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2018 will be the year of gender-flipped baby names, study reveals

Josh Jackman January 2, 2018
Lesbian couple with their child

Parents will increasingly choose gender-flipped names for their newborns, new research has found.

The survey of 1,517 people discovered that more than one in three young parents are considering using a gender crossover name.

This means that 2018 could be the year to put a large dent in the concept of gendered names.

The study from parenting site ChannelMum.com revealed some of the names which could make up this cultural shift.

Look out for parents naming their female-presenting newborns Teddy, Robin and Noel, with their male-presenting bundles of joy receiving names like Carol and Aubrey.

The trend of gender-flipping names was the second most popular for 2018, after space-related names like Nova, Orion and Stella.

37% of young parents are considering going for a gender-flipped name, according to the results.

The trend reflects an overall movement away from gendered names.

In 2015, BabyCenter.com found that gender-neutral names like Amari, Karter, Phoenix, Quinn and Reese were rising in popularity.

(Getty)

At the time, BabyCenter’s global editor in chief Linda Murray said the change was down to younger, more open-minded parents, as well as a general rejection of gender stereotypes.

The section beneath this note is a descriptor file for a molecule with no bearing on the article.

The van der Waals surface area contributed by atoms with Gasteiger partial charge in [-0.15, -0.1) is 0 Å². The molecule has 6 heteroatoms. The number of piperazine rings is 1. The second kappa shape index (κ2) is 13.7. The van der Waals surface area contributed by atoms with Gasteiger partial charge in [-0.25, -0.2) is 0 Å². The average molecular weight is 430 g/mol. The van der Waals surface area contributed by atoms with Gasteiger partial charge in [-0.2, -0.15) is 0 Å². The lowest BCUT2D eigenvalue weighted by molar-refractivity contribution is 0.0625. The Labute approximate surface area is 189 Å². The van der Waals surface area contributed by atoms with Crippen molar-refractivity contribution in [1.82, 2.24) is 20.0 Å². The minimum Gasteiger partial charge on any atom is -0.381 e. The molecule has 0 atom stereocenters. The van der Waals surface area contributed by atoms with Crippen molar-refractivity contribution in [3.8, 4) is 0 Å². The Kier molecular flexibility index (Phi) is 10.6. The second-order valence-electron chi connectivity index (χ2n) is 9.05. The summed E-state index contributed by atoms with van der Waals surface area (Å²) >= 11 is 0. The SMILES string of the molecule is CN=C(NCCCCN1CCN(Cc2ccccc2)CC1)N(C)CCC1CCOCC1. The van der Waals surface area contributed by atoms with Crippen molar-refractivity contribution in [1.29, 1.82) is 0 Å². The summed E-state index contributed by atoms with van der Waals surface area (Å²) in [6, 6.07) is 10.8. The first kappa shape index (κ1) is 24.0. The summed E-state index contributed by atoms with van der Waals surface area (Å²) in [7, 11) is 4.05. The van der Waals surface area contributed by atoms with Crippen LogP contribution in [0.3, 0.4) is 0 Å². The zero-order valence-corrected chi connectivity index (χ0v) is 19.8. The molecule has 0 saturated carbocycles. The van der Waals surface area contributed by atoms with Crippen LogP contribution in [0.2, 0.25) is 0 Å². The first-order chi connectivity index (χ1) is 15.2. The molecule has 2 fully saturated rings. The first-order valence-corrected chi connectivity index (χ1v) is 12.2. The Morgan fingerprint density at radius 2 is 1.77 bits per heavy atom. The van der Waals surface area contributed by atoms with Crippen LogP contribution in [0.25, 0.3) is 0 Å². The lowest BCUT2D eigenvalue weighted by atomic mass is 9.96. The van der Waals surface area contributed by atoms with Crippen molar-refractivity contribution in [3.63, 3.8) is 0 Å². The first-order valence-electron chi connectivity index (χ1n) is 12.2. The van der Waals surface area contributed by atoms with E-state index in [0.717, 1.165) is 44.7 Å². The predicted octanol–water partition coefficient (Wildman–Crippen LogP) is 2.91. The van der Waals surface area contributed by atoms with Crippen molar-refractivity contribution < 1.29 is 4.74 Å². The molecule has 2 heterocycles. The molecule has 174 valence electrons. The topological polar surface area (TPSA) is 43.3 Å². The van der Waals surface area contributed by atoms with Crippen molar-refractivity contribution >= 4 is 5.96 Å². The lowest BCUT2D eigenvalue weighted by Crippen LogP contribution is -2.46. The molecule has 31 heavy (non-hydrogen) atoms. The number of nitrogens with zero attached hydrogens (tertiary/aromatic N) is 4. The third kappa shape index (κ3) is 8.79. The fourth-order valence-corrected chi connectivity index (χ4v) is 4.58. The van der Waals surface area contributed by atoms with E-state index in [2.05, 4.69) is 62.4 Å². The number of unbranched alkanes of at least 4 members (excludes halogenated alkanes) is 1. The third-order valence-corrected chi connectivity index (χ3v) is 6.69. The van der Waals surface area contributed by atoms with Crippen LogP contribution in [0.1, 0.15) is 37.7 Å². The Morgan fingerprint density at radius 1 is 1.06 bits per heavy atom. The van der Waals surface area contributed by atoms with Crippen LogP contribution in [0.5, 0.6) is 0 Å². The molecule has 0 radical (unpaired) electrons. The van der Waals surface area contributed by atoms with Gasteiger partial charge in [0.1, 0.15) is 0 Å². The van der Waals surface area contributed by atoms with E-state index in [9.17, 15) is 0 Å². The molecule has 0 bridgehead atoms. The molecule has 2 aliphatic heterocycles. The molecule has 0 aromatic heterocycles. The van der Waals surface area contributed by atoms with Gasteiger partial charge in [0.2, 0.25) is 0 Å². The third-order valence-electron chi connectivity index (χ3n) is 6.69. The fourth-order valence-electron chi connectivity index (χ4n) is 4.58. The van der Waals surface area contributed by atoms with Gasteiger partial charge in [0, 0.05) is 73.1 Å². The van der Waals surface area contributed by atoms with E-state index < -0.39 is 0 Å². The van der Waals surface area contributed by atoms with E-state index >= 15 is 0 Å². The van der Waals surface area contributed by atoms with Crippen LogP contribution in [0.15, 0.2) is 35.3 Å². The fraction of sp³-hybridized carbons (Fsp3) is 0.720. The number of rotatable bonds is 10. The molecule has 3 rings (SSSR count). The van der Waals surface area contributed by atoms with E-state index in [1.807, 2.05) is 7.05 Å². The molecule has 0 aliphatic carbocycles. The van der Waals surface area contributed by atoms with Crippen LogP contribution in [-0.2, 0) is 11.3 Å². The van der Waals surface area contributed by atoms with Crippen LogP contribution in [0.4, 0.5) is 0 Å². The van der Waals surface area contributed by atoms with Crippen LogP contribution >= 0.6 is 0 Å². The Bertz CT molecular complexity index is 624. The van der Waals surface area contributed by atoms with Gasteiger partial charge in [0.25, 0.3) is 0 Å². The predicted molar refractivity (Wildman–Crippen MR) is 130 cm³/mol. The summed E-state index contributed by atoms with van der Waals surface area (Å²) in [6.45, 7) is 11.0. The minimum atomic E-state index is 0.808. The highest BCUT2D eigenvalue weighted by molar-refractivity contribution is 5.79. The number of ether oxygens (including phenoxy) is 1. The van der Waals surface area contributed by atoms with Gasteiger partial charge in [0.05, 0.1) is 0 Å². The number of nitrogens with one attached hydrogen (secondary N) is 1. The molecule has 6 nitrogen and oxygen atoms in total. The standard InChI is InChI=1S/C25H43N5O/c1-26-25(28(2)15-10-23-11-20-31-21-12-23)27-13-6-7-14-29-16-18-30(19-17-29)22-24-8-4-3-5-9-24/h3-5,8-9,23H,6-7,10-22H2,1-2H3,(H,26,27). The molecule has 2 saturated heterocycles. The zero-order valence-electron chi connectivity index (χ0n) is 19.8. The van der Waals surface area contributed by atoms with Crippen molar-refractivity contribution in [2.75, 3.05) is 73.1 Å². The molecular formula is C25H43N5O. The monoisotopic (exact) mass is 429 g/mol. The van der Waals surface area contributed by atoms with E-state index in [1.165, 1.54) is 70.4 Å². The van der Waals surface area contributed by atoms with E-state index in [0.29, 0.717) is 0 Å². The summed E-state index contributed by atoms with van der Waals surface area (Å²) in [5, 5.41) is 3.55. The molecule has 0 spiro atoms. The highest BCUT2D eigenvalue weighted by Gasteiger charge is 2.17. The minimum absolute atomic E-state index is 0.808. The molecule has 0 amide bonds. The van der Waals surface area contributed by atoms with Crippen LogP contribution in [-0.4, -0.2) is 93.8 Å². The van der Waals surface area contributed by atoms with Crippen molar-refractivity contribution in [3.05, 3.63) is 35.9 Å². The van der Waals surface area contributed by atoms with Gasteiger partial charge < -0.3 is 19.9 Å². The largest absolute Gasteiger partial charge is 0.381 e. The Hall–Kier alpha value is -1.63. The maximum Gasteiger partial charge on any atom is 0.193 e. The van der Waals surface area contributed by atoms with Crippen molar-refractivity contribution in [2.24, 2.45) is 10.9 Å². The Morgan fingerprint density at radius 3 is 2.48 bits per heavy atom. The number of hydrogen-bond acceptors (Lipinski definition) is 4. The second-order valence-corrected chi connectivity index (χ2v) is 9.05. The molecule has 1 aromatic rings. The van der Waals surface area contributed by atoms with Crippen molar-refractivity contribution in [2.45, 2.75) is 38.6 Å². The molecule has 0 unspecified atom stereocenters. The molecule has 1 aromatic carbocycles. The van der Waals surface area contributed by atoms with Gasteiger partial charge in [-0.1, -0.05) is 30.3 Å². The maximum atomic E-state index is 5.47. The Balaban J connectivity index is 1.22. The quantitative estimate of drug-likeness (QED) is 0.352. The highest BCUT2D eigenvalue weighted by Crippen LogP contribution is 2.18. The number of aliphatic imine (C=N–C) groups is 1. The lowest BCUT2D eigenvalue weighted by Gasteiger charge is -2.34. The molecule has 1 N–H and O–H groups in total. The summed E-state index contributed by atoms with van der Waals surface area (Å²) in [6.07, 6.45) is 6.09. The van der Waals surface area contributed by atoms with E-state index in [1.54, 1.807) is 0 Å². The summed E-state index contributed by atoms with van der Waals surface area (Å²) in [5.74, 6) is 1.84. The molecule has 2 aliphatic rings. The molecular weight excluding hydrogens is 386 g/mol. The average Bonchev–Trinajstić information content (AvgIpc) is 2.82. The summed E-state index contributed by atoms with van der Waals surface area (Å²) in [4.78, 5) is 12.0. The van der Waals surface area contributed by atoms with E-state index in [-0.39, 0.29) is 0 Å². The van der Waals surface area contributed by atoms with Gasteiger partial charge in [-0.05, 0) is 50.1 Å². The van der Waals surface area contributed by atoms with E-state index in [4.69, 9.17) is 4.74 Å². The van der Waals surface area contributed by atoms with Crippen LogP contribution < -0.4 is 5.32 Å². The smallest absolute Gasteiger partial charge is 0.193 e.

“As usual, baby names are reflecting a larger cultural shift,” she said.

A baby crawling on a blanket. (Creative Commons)
(Creative Commons)

“Millennials are an open-minded and accepting group, and they don’t want their children to feel pressured to conform to stereotypes that might be restrictive.”

Last year, it was revealed that different versions of the name Caitlyn had dipped in popularity since Caitlyn Jenner came out as trans in 2016.

(Photo: Haveseen)

In the year following Jenner’s announcement, Caitlyn, Caitlin, Katelynn and Kaitlynn were used less than previously, according to the Social Security Administration.

Things are complicated slightly by parents’ deliberations, though.

ChannelMum found that 46% disagreed with their partner over what to call their newborn.

Might we suggest Danica? Or maybe Munroe?

More: baby names, Children, families, gender, gender neutral, names, parents, US, US

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